The original Mille Miglia car race ran from 1927 to 1957. The cars that took part in these races are celebrated in the Mille Miglia museum in Brescia, along with Italian culture and costume from the period. A ticket will set you back €7 and gives you access to a well laid out display that snakes through the old monastery of Sant’Eufemia della Fonte. That’s right, the museum is housed in a restored monastic complex, the oldest parts of which were built in 1008.
Although the Mille Miglia is one of the oldest car races in the world, the museum has only existed since 2004. It aims to not only show the history of the race but to convey something of the changes in Italian culture and customs over the years.
The museum starts by introducing the four men who first had the idea of ‘creating something sensational which will wake the automobile world from its slumbers.’ They were Giovanni Canestrini, Franco Mazzotti, Aymo Maggi and Renzo Castegneto. They were quick workers – they first discussed the idea in December 1926 and on 27th March 1927 the first Coppa della Mille Miglia got underway!
Cars from local Brescian manufacturers Officine Mecchaniche (OM) came first, second and third in the first race. Ferdinando Minoia and Giuseppe Morandi won in their OM 665 Superba, averaging 48 mph for over 21 hours and finishing 15 minutes ahead of their nearest rivals. The greatest problems were not mechanical, but – like modern F1 – tyre degradation. The museum has examples of the tyres and of the quality of the roads in each decade of the race – perfect asphalt they were not.
The first race followed a figure of eight route that circled northern Italy, crossing in Bologna. There were 18 controls in different towns along the way where teams had to get a stamp to prove they had not cut any of the course. Of the 77 starters, a remarkable 70% finished the race. The original plan had not been for the race to be repeated every year. But Mussolini is reported to have heard about the Mille Miglia and said, ‘It is to be repeated.’ So it was.
The pathway through the museum follows the history of the race chronologically. Cars that took part in each edition of the Mille Miglia are displayed on either side of the long wings of the Monastery of Saint Eufemia. Large windows allow the cars to sparkle in the sunlight. As you progress through the museum the cars get more modern, and displays show artefacts from the period, including dresses, petrol pumps and motorbikes. There is also a section showing clips from Amacord, the Fellini film that includes shots of the Mille Milgia.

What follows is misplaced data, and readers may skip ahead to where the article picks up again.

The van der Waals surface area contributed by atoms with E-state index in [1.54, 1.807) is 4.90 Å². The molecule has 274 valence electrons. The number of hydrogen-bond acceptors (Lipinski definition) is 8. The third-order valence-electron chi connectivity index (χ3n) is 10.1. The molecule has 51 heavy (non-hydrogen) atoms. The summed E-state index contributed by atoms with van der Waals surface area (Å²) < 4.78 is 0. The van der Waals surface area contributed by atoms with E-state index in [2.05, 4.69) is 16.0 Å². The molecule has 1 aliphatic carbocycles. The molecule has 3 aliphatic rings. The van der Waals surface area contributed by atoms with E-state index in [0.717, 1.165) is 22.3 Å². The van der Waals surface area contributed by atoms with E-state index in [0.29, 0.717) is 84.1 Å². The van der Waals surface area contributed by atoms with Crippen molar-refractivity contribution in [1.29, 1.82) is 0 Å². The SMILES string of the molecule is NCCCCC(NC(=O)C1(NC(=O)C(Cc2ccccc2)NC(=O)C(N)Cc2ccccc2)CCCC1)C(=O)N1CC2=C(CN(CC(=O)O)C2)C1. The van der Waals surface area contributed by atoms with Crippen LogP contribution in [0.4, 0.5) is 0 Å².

There are stunning cars everywhere you look, and many of them sport modern Mille Milgia stickers, showing that they have been raced in recent years. The display does change as the cars are not just museum pieces. All are restored to great condition and many are used in classic car events such as the Mille Miglia.
When I visited the museum it also had a Formula One simulator and a well-stocked book shop. I bought a DVD and the girl behind the till handed me my receipt with a breezy Grazie Mille. With all the Mille Miglia signs around I half expected her to say Grazie Mille Miglia, but she restrained herself. Outside I saw this sign and thought hang on, I don’t remember seeing that.
Museum, yes. Book shop, yes. Office, yes. Beatles Museum? That was unexpected, like going to St Paul’s Cathedral and seeing a sign for the swimming pool. I went back in to investigate.
‘Didn’t you see it?’ said the girl.
I shook my head. I would have remembered a Beatles museum.
‘It’s at the end of the museum,’ she paused and then added, ‘Oh, now it’s shut.’
I don’t know whether it’s shut for good or if it was just shut that day. If anyone has seen the Mille Miglia Beatles Museum can you tell me what it is like? As for the main Mille Miglia museum, if you’re in Brescia and can see the beauty in vintage cars, get down to Viale della Bornata, 123 – S Eufemia. You won’t be disappointed.